A Postcard from Madagascar

Notes from Madagascar : A Unique Environment on a Knife Edge

In November, I spent two weeks trekking and wildlife spotting in Madagascar. It’s a country I’ve wanted to visit for years, home to some of the most biodiverse habitats on the planet. Rainforests, deserts, coral reefs and mangroves, Madagascar is host to a wealth of endemic plants and animals. It’s also a melting pot of cultures, with early populations arriving from both Asia and Africa.

Everyone goes to Madagascar hoping to see lemurs. With over 120 species discovered to date, lemurs have evolved into every habitat niche available. We only managed to spot 12 species on our trip, but they didn’t fail to disappoint, with their surprising personalities. Other highlights were the baobab trees, chameleons and the giraffe weevil which wraps its eggs inside a leaf.

Ringtailed lemur with baby

The country is remarkable but poor. Two thirds of its 25 million people live on less than a dollar a day, and this poverty has implications for every aspect of the Madagascar experience. All life in the country, not just human life, must be understood through this frame, and the consequences are often tragic.

Nowhere is this more pronounced than in the interplay of agriculture and natural habitats. It’s obvious from my tour of the country that agriculture continues to shape the landscape. For many Malagasy people farming is just a way of life, but traditional practices are putting immense pressure on vulnerable habitats, including the 26 National Parks. Some in our party had come to Madagascar before it was too late!

Forest fires at Isalo National Park

It only took a few days for me to understand this urgency. Vegetation burning is prevalent on the savannas to encourage fresh growth for cattle grazing. Similarly, the slash and burn clearance of forestry is commonplace. Both the Isalo and Andringitra National Parks were up in flames during my visit, with thousands of hectares of protected park devastated by fires spreading from surrounding farmland. It was heartbreaking for me to watch, but even more so for the guides and park wardens who understand the environmental and economic value of Madagascar’s landscape.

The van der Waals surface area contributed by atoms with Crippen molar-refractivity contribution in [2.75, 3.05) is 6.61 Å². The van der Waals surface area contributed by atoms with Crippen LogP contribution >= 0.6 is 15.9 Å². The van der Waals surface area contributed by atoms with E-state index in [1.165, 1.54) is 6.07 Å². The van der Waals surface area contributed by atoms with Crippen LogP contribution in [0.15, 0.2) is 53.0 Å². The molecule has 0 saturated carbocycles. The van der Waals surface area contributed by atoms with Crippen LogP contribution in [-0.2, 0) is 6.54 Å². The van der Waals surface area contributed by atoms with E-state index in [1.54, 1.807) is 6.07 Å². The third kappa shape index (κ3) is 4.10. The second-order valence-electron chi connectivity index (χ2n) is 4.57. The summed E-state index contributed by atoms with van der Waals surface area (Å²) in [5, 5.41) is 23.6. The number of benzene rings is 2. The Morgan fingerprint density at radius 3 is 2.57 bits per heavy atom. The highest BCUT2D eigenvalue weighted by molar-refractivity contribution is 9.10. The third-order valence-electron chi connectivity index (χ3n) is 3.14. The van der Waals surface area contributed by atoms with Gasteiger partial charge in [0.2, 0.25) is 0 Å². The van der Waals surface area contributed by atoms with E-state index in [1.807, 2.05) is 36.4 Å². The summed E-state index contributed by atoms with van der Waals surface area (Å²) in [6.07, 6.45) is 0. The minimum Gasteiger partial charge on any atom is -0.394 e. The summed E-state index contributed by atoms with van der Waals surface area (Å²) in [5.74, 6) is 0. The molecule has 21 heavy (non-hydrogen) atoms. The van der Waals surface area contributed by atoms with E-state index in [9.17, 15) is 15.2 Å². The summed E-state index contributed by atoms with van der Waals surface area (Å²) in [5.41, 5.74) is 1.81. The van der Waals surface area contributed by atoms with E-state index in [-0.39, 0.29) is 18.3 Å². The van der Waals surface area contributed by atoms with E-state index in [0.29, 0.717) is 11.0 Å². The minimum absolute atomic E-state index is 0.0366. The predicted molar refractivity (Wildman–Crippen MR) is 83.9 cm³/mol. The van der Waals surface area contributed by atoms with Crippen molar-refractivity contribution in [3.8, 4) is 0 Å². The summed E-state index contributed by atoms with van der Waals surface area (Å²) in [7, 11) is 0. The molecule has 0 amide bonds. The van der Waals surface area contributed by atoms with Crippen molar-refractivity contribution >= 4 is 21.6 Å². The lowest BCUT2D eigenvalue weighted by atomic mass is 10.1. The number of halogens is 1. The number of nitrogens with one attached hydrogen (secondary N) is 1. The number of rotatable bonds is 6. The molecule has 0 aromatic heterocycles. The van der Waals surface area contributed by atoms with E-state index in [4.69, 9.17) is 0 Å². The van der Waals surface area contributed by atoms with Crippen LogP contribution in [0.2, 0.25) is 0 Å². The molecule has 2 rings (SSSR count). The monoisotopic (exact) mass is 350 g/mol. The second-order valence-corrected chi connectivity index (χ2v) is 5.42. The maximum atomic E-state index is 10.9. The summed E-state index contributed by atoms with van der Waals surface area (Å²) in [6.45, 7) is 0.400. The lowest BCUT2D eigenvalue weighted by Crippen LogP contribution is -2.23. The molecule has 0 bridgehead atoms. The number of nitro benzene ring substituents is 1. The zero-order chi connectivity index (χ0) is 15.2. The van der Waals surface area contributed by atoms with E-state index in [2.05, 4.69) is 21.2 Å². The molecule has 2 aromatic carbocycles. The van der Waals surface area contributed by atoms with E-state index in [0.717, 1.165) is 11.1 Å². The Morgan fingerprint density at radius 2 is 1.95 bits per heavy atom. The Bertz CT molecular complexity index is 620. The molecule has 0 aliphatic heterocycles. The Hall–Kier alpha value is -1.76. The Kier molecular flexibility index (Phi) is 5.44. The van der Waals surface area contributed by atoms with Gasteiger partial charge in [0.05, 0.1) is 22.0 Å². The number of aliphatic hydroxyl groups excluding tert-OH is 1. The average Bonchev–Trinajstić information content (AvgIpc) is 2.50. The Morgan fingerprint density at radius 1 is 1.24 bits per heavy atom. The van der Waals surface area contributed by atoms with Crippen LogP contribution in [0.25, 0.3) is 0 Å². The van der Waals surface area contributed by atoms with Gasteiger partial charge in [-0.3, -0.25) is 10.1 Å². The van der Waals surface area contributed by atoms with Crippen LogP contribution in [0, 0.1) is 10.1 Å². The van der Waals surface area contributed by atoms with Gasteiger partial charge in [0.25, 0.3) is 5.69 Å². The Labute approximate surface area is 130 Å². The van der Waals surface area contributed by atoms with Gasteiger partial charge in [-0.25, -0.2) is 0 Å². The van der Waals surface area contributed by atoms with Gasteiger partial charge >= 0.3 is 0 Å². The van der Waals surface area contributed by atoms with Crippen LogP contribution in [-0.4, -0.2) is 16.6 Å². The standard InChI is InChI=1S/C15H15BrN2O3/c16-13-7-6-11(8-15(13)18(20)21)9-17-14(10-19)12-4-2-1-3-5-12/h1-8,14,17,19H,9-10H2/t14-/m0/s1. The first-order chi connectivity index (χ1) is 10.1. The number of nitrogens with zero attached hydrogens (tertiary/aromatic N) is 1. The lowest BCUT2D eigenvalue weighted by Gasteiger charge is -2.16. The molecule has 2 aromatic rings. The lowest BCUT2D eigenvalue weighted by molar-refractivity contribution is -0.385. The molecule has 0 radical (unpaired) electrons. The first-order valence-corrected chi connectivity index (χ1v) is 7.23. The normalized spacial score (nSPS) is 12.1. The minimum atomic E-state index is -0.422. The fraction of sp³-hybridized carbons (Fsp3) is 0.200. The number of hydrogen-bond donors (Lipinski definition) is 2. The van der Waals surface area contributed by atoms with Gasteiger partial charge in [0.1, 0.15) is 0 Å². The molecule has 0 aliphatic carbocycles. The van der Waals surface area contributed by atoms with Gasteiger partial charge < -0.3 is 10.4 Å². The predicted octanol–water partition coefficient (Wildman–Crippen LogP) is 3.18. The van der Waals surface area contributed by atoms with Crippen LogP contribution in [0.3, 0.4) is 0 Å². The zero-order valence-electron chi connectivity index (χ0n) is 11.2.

Giraffe Weavil

My visit wasn’t all doom and gloom! Some of the best trekking was to be had on community reserves, where villagers had decided themselves to protect habitats. Despite hardships many Malagasy are beginning to benefit from leapfrogging technologies. There may be little infrastructure outside the largest towns, but mobile telecoms is supporting microfinance, and small scale PV is beginning to transform people’s access to technology. Solar ovens are available, but it’s hard to persuade families from cooking on charcoal despite the horrendous indoor air quality it causes.

As in other developing countries, poverty has driven Malagasy people to be incredibly resourceful. Time and time again, I saw levels of recycling that should put us all to shame in the UK. Nothing is wasted, and the most potent symbol of our throwaway society, the plastic bottle, is one of the most prized products thanks to a thriving cottage industry in making rum!

Traditional adobe construction in Tsaranoro

Madagascar is at a turning point, and its environment is on a knife edge. Whilst pristine habitats are disappearing fast, there has never been so much appreciation of their value. I feel lucky to have seen even a small part of the country, and can only hope that what makes the country unique survives long into the future.

About Adam Vaughan

Adam Vaughan is an architect with a passion for low-energy environment-friendly buildings. After working abroad in Paris and Dublin, Adam returned to his native Newcastle in 2005 to join JDDK Ltd, a practice with a reputation for environmentally low-impact design, where he is now a Director.

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